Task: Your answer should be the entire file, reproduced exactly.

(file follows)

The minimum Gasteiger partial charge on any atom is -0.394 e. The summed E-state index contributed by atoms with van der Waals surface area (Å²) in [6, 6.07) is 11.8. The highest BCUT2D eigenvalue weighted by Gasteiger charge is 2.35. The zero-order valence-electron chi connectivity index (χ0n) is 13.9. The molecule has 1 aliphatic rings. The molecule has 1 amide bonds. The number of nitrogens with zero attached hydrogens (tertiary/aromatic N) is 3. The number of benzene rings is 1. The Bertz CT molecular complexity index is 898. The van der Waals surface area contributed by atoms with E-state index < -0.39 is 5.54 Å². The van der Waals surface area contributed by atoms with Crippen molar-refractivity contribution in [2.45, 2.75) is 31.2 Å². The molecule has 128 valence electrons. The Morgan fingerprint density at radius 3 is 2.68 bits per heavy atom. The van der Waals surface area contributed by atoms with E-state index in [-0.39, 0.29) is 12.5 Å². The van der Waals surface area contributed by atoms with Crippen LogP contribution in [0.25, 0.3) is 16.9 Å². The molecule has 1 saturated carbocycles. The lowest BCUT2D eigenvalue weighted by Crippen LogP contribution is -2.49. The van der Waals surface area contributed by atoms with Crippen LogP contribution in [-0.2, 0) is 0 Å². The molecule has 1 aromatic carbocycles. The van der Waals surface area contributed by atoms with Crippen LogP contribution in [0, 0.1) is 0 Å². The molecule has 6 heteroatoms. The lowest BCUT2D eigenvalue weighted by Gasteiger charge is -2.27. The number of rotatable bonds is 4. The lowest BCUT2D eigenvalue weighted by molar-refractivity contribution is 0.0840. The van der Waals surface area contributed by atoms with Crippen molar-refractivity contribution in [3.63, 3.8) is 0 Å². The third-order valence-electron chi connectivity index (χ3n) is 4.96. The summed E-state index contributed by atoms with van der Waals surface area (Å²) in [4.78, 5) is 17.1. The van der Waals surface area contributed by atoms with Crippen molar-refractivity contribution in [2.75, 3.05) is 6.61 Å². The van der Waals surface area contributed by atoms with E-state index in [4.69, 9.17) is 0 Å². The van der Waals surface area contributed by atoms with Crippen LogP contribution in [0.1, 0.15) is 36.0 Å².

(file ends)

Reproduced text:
The minimum Gasteiger partial charge on any atom is -0.394 e. The summed E-state index contributed by atoms with van der Waals surface area (Å²) in [6, 6.07) is 11.8. The highest BCUT2D eigenvalue weighted by Gasteiger charge is 2.35. The zero-order valence-electron chi connectivity index (χ0n) is 13.9. The molecule has 1 aliphatic rings. The molecule has 1 amide bonds. The number of nitrogens with zero attached hydrogens (tertiary/aromatic N) is 3. The number of benzene rings is 1. The Bertz CT molecular complexity index is 898. The van der Waals surface area contributed by atoms with E-state index < -0.39 is 5.54 Å². The van der Waals surface area contributed by atoms with Crippen molar-refractivity contribution in [2.45, 2.75) is 31.2 Å². The molecule has 128 valence electrons. The Morgan fingerprint density at radius 3 is 2.68 bits per heavy atom. The van der Waals surface area contributed by atoms with E-state index in [-0.39, 0.29) is 12.5 Å². The van der Waals surface area contributed by atoms with Crippen LogP contribution in [0.25, 0.3) is 16.9 Å². The molecule has 1 saturated carbocycles. The lowest BCUT2D eigenvalue weighted by Crippen LogP contribution is -2.49. The van der Waals surface area contributed by atoms with Crippen LogP contribution in [-0.2, 0) is 0 Å². The molecule has 1 aromatic carbocycles. The van der Waals surface area contributed by atoms with Crippen LogP contribution in [0, 0.1) is 0 Å². The molecule has 6 heteroatoms. The lowest BCUT2D eigenvalue weighted by Gasteiger charge is -2.27. The number of rotatable bonds is 4. The lowest BCUT2D eigenvalue weighted by molar-refractivity contribution is 0.0840. The van der Waals surface area contributed by atoms with Crippen molar-refractivity contribution in [3.63, 3.8) is 0 Å². The third-order valence-electron chi connectivity index (χ3n) is 4.96. The summed E-state index contributed by atoms with van der Waals surface area (Å²) in [4.78, 5) is 17.1. The van der Waals surface area contributed by atoms with Crippen molar-refractivity contribution in [2.75, 3.05) is 6.61 Å². The van der Waals surface area contributed by atoms with E-state index in [4.69, 9.17) is 0 Å². The van der Waals surface area contributed by atoms with Crippen LogP contribution in [0.1, 0.15) is 36.0 Å².